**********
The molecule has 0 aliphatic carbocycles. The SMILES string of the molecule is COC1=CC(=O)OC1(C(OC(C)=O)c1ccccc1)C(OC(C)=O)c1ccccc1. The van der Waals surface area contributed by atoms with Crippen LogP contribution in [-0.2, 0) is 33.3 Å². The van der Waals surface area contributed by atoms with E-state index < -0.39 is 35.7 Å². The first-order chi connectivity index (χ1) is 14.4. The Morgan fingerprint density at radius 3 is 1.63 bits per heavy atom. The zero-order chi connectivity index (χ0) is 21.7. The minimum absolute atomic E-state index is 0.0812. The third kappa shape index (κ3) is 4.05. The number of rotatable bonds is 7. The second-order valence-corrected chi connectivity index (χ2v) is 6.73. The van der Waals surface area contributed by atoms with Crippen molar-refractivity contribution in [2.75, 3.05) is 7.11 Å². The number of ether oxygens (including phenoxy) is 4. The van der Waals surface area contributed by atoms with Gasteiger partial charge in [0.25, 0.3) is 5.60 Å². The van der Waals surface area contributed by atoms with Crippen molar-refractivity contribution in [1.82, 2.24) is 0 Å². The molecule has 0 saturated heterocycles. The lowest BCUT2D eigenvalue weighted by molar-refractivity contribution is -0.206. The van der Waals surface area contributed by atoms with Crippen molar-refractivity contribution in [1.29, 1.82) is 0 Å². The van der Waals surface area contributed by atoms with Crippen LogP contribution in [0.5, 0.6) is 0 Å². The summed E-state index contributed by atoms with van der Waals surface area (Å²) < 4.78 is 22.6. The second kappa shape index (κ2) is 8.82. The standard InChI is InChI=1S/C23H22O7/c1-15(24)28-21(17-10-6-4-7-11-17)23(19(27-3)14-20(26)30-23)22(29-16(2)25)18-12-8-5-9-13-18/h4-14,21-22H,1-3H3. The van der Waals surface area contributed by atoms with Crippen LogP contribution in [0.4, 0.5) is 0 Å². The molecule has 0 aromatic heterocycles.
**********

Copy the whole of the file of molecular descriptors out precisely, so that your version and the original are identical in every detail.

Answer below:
The molecule has 0 aliphatic carbocycles. The SMILES string of the molecule is COC1=CC(=O)OC1(C(OC(C)=O)c1ccccc1)C(OC(C)=O)c1ccccc1. The van der Waals surface area contributed by atoms with Crippen LogP contribution in [-0.2, 0) is 33.3 Å². The van der Waals surface area contributed by atoms with E-state index < -0.39 is 35.7 Å². The first-order chi connectivity index (χ1) is 14.4. The Morgan fingerprint density at radius 3 is 1.63 bits per heavy atom. The zero-order chi connectivity index (χ0) is 21.7. The minimum absolute atomic E-state index is 0.0812. The third kappa shape index (κ3) is 4.05. The number of rotatable bonds is 7. The second-order valence-corrected chi connectivity index (χ2v) is 6.73. The van der Waals surface area contributed by atoms with Crippen molar-refractivity contribution in [2.75, 3.05) is 7.11 Å². The number of ether oxygens (including phenoxy) is 4. The van der Waals surface area contributed by atoms with Gasteiger partial charge in [0.25, 0.3) is 5.60 Å². The van der Waals surface area contributed by atoms with Crippen molar-refractivity contribution in [1.82, 2.24) is 0 Å². The molecule has 0 saturated heterocycles. The lowest BCUT2D eigenvalue weighted by molar-refractivity contribution is -0.206. The van der Waals surface area contributed by atoms with Crippen molar-refractivity contribution in [1.29, 1.82) is 0 Å². The van der Waals surface area contributed by atoms with Crippen LogP contribution in [0.5, 0.6) is 0 Å². The summed E-state index contributed by atoms with van der Waals surface area (Å²) < 4.78 is 22.6. The second kappa shape index (κ2) is 8.82. The standard InChI is InChI=1S/C23H22O7/c1-15(24)28-21(17-10-6-4-7-11-17)23(19(27-3)14-20(26)30-23)22(29-16(2)25)18-12-8-5-9-13-18/h4-14,21-22H,1-3H3. The van der Waals surface area contributed by atoms with Crippen LogP contribution in [0.4, 0.5) is 0 Å². The molecule has 0 aromatic heterocycles.